Editor’s Note: Experts are available in Michigan and Washington, D.C. to discuss this analysis
New analysis of Michigan’s power sector shows that the state can meet – and possibly even exceed – national carbon pollution standards that will be established by the U.S. Environmental Protection Agency (EPA). EPA is expected to announce emissions standards for new power plants later this month and additional standards for existing power plants in 2014.
This new analysis, conducted by the World Resources Institute, finds that, given Michigan’s progress to date, the state is in a good position to achieve these standards.
“Michigan is already moving toward a more robust, low-carbon economy, and is on a good pathway to lowering its carbon emissions,” said Michael Obeiter, a senior associate at WRI, who led the analysis. “Our analysis shows the potential for even greater reductions will create economic opportunities and reduce the emissions that drive climate change and endanger people’s health.”
Specifically, the analysis finds that Michigan can achieve a 33 percent emissions reduction by 2020 (below 2011 emissions levels) through a combination of existing state policies and improved use of existing infrastructure, enabling the state to meet strong emissions standards in the near-term. The new carbon pollution standards follow from the Climate Action Plan that President Obama unveiled in June 2013.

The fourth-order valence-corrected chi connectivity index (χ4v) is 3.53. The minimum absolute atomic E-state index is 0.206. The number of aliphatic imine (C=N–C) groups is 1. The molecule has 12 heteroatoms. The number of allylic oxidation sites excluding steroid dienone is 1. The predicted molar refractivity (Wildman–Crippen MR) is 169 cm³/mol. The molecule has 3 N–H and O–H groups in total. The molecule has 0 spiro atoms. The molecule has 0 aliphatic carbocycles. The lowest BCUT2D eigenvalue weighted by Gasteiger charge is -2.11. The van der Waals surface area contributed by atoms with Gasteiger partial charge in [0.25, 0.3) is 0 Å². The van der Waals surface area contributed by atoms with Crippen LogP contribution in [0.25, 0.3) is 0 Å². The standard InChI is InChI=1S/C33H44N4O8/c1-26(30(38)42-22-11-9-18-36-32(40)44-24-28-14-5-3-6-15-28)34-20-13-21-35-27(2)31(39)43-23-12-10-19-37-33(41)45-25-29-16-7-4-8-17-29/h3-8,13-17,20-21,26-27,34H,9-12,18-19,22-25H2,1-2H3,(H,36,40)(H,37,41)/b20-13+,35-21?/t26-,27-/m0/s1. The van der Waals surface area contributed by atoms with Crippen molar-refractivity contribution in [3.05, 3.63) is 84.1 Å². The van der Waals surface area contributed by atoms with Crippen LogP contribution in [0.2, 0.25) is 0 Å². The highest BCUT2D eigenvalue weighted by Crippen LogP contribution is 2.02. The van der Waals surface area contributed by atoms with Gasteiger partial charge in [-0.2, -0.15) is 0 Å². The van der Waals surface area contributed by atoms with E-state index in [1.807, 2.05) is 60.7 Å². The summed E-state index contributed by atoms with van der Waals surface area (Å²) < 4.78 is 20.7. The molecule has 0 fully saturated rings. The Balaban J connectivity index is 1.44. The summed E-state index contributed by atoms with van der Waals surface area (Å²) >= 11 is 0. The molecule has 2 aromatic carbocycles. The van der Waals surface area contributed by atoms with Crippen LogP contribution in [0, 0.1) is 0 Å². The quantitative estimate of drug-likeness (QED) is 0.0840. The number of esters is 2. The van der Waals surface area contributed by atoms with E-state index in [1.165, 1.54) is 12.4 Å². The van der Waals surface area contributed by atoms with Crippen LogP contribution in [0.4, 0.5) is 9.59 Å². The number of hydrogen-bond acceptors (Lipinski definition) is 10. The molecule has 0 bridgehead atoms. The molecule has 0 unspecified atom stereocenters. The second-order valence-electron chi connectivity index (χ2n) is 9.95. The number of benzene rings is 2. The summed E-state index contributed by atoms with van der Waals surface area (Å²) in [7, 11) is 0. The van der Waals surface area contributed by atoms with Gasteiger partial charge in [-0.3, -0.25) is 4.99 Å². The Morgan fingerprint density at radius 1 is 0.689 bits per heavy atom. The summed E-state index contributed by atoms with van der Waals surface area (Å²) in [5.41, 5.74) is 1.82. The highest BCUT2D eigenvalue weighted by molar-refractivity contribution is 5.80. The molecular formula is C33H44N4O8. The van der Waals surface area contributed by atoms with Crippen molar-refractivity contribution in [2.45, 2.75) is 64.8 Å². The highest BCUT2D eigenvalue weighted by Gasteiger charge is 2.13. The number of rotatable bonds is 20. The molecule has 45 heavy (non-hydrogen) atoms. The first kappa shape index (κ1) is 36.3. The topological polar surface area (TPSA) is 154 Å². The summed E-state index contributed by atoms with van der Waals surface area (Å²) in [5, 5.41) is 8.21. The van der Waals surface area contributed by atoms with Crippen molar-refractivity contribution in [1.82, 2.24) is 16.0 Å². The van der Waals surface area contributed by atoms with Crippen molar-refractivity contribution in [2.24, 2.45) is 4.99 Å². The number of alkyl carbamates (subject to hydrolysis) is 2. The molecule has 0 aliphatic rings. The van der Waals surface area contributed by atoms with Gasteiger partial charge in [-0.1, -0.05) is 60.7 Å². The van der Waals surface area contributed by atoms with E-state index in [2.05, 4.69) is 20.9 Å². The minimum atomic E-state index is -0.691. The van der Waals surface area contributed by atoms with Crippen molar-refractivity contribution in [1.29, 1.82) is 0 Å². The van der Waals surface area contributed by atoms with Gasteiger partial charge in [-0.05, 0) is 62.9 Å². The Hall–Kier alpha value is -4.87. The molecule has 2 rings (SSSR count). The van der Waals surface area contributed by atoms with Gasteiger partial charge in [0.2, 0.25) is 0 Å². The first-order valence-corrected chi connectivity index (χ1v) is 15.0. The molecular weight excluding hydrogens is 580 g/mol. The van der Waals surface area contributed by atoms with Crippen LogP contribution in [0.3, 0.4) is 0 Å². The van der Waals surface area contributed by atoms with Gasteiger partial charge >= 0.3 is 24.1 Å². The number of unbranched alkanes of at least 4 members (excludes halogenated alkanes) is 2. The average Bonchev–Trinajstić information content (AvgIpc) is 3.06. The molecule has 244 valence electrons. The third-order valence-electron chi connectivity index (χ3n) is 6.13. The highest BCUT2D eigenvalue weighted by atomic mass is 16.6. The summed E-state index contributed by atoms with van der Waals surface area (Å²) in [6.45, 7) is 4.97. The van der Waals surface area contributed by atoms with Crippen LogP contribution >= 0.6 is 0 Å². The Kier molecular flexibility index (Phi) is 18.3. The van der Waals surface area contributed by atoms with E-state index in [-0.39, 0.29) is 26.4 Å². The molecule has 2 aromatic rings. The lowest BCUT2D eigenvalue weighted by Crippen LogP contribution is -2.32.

WRI’s analysis shows that existing state efficiency and renewable energy goals can position the Great Lakes State to reduce carbon pollution in line with the potentially stringent new standards.
Following are ways that Michigan can help meet these reductions.
Meeting existing state policy goals:
By meeting the 2008 Renewable Energy Standard (RPS) through in-state renewable energy generation, Michigan could reduce emissions 8 percent by 2020 compared to 2011 levels; and
By meeting its 2008 Energy Efficiency Standard (EES), Michigan could reduce its emissions by about 13 percent by 2020 compared to 2011 levels.
Using existing infrastructure to achieve further emissions reductions:
Currently, Michigan uses about 38 percent of its potential existing combined heat and power (CHP) capacity. Using an additional 25 percent of that capacity would reduce emissions by 4 percent in 2020 compared to 2011 levels; and
Increasing its utilization of combined cycle natural gas capacity to 75 percent would reduce Michigan’s emissions by 7 percent in 2020 compared to 2011 levels.
Consumer Energy’s recent decision to contract with local construction companies when it breaks ground on a new wind farm later this year demonstrates the economic opportunities the state has enjoyed from the steady growth in its clean energy sector. Consumer’s first wind farm in the state, the Lake Winds Energy Park, brought $10 million in economic benefits to the states, and the new project is also expected to boost the local economy.
“Michigan is in a strong position to comply with upcoming EPA standards for existing power plants,” Obeiter said. “In fact, our analysis suggests that even greater emissions reduction opportunities are possible by strengthening existing programs.”